Past studies have already told us that being immobile raises our chances of getting diabetes, heart disease, and becoming obese. Now, there’s new evidence by researchers at Kangbuk Samsung Hospital in South Korea that sitting for long periods of time can increase our risk of liver disease.
According to the Kangbuk Samsung Hospital, people who sit for 10 or more hours per day on a daily basis have a 9 percent greater risk of contracting a condition called nonalcoholic fatty liver disease (NAFLD) than people who spend 5 hours or less sitting every day.
The findings of the study were published in the Journal of Hepatology and the study also noted that people who were physically active were 20 percent less likely to end up with liver disease.
“The amount of time spent doing sedentary activity such as sitting at a computer or watching TV has increased dramatically in recent years,” said Seungho Ryu, M.D., professor of occupational and environmental medicine and lead author of the study. “More than half of the average person’s waking day involves sedentary activities.”
According to the Liver Foundation, approximately 19 percent of Americans have nonalcoholic fatty liver disease. NAFLD can cause swelling and scarring in the liver.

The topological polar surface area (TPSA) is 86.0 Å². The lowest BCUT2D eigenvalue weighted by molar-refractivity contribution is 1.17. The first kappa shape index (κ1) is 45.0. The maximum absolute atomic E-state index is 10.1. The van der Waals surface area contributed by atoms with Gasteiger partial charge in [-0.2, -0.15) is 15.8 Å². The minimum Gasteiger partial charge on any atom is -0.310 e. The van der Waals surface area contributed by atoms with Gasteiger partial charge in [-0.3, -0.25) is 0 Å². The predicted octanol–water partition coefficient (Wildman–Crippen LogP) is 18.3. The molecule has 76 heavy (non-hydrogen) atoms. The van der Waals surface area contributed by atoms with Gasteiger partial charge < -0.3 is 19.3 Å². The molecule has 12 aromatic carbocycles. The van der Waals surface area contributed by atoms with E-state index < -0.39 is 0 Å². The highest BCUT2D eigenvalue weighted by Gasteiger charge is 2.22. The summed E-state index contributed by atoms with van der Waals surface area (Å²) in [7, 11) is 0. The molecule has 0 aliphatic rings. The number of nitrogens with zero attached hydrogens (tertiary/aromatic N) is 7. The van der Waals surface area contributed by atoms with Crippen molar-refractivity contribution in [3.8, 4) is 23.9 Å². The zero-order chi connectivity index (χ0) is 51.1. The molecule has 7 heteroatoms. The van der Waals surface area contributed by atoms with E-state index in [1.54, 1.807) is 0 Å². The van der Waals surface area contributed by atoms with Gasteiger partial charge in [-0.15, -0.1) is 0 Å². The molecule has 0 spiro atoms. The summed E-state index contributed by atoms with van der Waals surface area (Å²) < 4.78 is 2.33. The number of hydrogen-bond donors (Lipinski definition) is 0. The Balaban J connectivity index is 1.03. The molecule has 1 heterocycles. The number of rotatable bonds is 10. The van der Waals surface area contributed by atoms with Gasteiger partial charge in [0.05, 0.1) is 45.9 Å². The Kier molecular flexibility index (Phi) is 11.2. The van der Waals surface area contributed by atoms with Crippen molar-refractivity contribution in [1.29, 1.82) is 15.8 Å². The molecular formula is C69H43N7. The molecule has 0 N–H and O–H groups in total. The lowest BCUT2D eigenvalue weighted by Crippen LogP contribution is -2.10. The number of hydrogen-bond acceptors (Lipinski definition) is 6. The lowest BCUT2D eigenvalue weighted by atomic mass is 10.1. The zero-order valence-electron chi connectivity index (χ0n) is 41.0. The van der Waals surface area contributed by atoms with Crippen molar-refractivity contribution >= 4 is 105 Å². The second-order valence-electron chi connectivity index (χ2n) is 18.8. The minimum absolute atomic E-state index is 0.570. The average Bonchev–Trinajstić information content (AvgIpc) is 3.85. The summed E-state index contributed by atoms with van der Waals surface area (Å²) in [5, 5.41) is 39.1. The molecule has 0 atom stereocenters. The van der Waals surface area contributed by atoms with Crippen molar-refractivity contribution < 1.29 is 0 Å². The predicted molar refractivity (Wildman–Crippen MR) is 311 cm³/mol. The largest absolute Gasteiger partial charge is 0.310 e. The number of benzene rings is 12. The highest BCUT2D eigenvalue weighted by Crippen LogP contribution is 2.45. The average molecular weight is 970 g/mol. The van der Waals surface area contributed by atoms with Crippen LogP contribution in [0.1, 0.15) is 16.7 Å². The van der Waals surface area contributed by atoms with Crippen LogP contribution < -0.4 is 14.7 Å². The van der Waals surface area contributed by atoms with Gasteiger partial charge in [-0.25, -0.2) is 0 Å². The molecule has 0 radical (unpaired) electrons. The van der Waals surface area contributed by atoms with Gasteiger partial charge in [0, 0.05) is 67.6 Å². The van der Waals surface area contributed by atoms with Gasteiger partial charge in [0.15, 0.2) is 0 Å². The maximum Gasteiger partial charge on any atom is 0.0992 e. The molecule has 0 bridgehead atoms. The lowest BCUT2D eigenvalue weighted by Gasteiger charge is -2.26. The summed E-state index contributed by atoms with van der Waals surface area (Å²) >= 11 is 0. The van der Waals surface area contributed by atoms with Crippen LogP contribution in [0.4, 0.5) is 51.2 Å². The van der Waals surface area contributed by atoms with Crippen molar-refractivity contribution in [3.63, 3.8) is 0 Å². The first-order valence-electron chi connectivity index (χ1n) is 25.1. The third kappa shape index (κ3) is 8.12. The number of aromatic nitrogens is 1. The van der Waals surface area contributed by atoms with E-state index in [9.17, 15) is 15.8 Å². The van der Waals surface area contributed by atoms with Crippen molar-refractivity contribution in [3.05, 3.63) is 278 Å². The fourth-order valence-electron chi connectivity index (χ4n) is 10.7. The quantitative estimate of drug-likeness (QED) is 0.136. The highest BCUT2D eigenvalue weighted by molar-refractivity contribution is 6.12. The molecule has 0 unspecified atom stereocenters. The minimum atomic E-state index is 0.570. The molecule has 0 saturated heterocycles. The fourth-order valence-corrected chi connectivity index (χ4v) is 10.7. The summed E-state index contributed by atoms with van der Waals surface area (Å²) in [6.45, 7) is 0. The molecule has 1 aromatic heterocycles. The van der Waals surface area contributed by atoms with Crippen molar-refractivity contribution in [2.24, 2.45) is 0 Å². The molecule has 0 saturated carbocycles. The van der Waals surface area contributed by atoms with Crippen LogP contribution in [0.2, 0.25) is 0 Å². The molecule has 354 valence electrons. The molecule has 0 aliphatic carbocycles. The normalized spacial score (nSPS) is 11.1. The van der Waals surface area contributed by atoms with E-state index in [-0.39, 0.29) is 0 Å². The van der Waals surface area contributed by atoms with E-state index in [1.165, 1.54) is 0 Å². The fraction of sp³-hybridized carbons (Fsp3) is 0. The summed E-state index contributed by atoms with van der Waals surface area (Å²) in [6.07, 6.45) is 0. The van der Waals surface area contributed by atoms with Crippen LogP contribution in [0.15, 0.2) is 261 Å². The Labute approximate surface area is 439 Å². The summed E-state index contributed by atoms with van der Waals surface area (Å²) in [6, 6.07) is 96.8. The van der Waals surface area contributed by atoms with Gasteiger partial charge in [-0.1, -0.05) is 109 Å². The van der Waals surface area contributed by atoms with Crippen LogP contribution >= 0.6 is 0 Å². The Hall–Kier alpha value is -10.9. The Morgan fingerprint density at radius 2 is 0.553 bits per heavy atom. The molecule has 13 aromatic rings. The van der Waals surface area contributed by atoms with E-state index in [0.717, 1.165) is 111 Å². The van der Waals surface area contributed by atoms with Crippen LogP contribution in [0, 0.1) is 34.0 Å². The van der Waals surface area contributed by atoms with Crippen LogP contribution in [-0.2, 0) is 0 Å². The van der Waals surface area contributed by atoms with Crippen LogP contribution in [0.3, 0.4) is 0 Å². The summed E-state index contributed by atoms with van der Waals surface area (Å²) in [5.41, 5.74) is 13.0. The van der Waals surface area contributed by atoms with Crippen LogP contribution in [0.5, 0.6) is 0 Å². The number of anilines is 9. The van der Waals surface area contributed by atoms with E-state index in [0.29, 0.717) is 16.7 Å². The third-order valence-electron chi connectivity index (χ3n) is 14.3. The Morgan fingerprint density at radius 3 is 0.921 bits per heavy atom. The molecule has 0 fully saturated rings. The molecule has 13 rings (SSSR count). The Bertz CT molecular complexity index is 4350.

“Our body is designed to move, and it is not surprising that sedentary behavior, characterized by low muscle activity, has a direct impact on physiology,” Michael Trenell, a professor of metabolism and lifestyle medicine at Newcastle University in England, wrote in an editorial that accompanied the study in the journal.
The study was conducted by Dr. Ryu and fellow researchers with 140,000 Koreans from the Samsung Health Study cohort. The Koreans underwent a complete annual or biennial examination from March 2011 to December 2013.
The study found that younger males have the longest sitting time everyday (10 or more hours), they had higher BMI, and ate more calories on a daily basis.
“More than half of the average person’s waking day involves sedentary activities, and NAFLD is very common,” Dr Ryo told Medscape Medical News. “From the viewpoint of public health, reducing sitting time could have a substantial impact on liver metabolic health in the general population. So doctors need to educate patients not only about increasing physical activity but also about reducing time spent sitting.”
“The message is clear, our chairs are slowly but surely killing us,” said Michael I. Trenell, PhD, a professor of metabolism and lifestyle medicine at Newcastle University.
What can we do to counteract the chances of getting liver disease?
Get up off the couch. Run, walk, swim, bike, go to a gym, or take a hike. Everyone likes to sit when they get home. Sit a bit, but don’t stay there. Put an hour of some type of exercise into your life. It will give you more energy and minimize your chances of getting liver disease.
(image: via shutterstock)